Consumers were feeling less optimistic for the second month in a row, new data said Tuesday.
The Consumer Confidence Index fell to 92.6 in May, the Conference Board said. Economists expected the index to rise to 96 in May, up from April's revised reading of 94.7 in April, according to a Thomson Reuters consensus estimate.
The survey, a closely followed barometer of consumer attitudes, measures sentiment toward business conditions, short-term outlook, personal finances and jobs.
"Consumer confidence declined slightly in May, primarily due to consumers rating current conditions less favorably than in April," said Lynn Franco, director of economic indicators at The Conference Board, a trade organization.
A slightly larger share of consumers in the survey said that current business conditions were "good," but the share that said conditions were "bad" also increased to 21.6 percent, up from 18.2 percent. Consumers' assessment was more split when it came to overall future business conditions, with a growing share of respondents saying both that conditions would improve and that they would worsen.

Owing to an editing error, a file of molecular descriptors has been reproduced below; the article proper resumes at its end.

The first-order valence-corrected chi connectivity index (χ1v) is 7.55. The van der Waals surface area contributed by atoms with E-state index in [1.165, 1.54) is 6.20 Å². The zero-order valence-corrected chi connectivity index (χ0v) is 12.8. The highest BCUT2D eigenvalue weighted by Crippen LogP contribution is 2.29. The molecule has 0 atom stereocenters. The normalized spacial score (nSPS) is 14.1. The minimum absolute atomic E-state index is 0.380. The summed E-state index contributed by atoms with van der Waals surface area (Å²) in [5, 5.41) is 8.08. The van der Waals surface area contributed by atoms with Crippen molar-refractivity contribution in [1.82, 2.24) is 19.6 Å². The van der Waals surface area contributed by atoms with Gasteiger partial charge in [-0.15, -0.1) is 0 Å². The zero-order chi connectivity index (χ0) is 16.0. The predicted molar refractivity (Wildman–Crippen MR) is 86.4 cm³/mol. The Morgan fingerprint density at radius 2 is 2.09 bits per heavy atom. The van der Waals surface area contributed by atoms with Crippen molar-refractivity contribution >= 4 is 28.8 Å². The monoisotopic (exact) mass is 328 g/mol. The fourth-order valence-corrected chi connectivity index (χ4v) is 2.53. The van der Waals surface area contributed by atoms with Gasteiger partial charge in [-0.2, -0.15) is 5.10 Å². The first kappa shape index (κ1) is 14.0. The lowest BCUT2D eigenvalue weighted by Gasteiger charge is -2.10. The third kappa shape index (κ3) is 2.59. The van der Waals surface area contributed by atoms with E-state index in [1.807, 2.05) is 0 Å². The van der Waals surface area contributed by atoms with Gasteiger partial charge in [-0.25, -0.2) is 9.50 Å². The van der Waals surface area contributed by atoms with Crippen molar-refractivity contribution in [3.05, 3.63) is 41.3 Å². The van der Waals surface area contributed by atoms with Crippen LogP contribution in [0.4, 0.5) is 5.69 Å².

Meanwhile, 24.4 percent of consumers also said jobs were hard to get, up from 22.8 percent in April. Those anticipating fewer jobs in the future increased to 18.1 percent, up from 16.7 percent the prior month, the survey said.
"Expectations declined further, as consumers remain cautious about the outlook for business and labor market conditions," Franco said, in a statement. "Thus, they continue to expect little change in economic activity in the months ahead."
To be sure, a separate report showed Tuesday that consumer spending surged in April. The Commerce Department attributed the 1 percent bounce in consumer spending to more automobile purchases in households, among other factors. A similar measure, the University of Michigan Consumer Sentiment index, also showed a slight uptick in May when it was reported last week.
"In short, some slippage, in contrast to the pattern in the Michigan index in May," said Jim O'Sullivan, chief U.S. economist at High Frequency Economics. The net result is no clear direction. Neither measure shows much change from last year's average."
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